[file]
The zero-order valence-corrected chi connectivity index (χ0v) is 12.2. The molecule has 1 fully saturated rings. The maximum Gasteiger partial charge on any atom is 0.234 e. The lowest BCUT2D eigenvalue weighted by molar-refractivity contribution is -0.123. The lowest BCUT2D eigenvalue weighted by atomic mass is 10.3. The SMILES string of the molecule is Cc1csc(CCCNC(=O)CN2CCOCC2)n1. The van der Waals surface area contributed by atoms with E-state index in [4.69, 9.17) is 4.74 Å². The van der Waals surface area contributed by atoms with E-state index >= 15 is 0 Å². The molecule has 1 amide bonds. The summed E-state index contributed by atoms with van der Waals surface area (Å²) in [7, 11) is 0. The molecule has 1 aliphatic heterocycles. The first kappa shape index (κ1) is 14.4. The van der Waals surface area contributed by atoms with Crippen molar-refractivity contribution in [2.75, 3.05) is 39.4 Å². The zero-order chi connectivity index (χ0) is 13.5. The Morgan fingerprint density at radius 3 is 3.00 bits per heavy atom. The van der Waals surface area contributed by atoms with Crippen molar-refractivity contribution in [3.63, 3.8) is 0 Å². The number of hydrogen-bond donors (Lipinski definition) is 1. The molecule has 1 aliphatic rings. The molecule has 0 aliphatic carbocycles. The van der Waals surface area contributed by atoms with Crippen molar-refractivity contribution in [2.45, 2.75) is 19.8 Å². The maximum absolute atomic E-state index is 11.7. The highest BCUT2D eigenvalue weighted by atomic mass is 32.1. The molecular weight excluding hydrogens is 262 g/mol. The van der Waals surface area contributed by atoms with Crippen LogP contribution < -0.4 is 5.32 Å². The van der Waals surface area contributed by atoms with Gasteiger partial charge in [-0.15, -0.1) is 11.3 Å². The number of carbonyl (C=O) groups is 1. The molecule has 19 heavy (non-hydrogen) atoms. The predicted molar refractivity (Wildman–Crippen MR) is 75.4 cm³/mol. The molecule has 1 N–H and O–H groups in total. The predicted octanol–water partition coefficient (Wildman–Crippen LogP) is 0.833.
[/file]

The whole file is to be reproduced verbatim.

The zero-order valence-corrected chi connectivity index (χ0v) is 12.2. The molecule has 1 fully saturated rings. The maximum Gasteiger partial charge on any atom is 0.234 e. The lowest BCUT2D eigenvalue weighted by molar-refractivity contribution is -0.123. The lowest BCUT2D eigenvalue weighted by atomic mass is 10.3. The SMILES string of the molecule is Cc1csc(CCCNC(=O)CN2CCOCC2)n1. The van der Waals surface area contributed by atoms with E-state index in [4.69, 9.17) is 4.74 Å². The van der Waals surface area contributed by atoms with E-state index >= 15 is 0 Å². The molecule has 1 amide bonds. The summed E-state index contributed by atoms with van der Waals surface area (Å²) in [7, 11) is 0. The molecule has 1 aliphatic heterocycles. The first kappa shape index (κ1) is 14.4. The van der Waals surface area contributed by atoms with Crippen molar-refractivity contribution in [2.75, 3.05) is 39.4 Å². The zero-order chi connectivity index (χ0) is 13.5. The Morgan fingerprint density at radius 3 is 3.00 bits per heavy atom. The van der Waals surface area contributed by atoms with Crippen molar-refractivity contribution in [3.63, 3.8) is 0 Å². The number of hydrogen-bond donors (Lipinski definition) is 1. The molecule has 1 aliphatic rings. The molecule has 0 aliphatic carbocycles. The van der Waals surface area contributed by atoms with Crippen molar-refractivity contribution in [2.45, 2.75) is 19.8 Å². The maximum absolute atomic E-state index is 11.7. The highest BCUT2D eigenvalue weighted by atomic mass is 32.1. The molecular weight excluding hydrogens is 262 g/mol. The van der Waals surface area contributed by atoms with Crippen LogP contribution < -0.4 is 5.32 Å². The van der Waals surface area contributed by atoms with Gasteiger partial charge in [-0.15, -0.1) is 11.3 Å². The number of carbonyl (C=O) groups is 1. The molecule has 19 heavy (non-hydrogen) atoms. The predicted molar refractivity (Wildman–Crippen MR) is 75.4 cm³/mol. The molecule has 1 N–H and O–H groups in total. The predicted octanol–water partition coefficient (Wildman–Crippen LogP) is 0.833.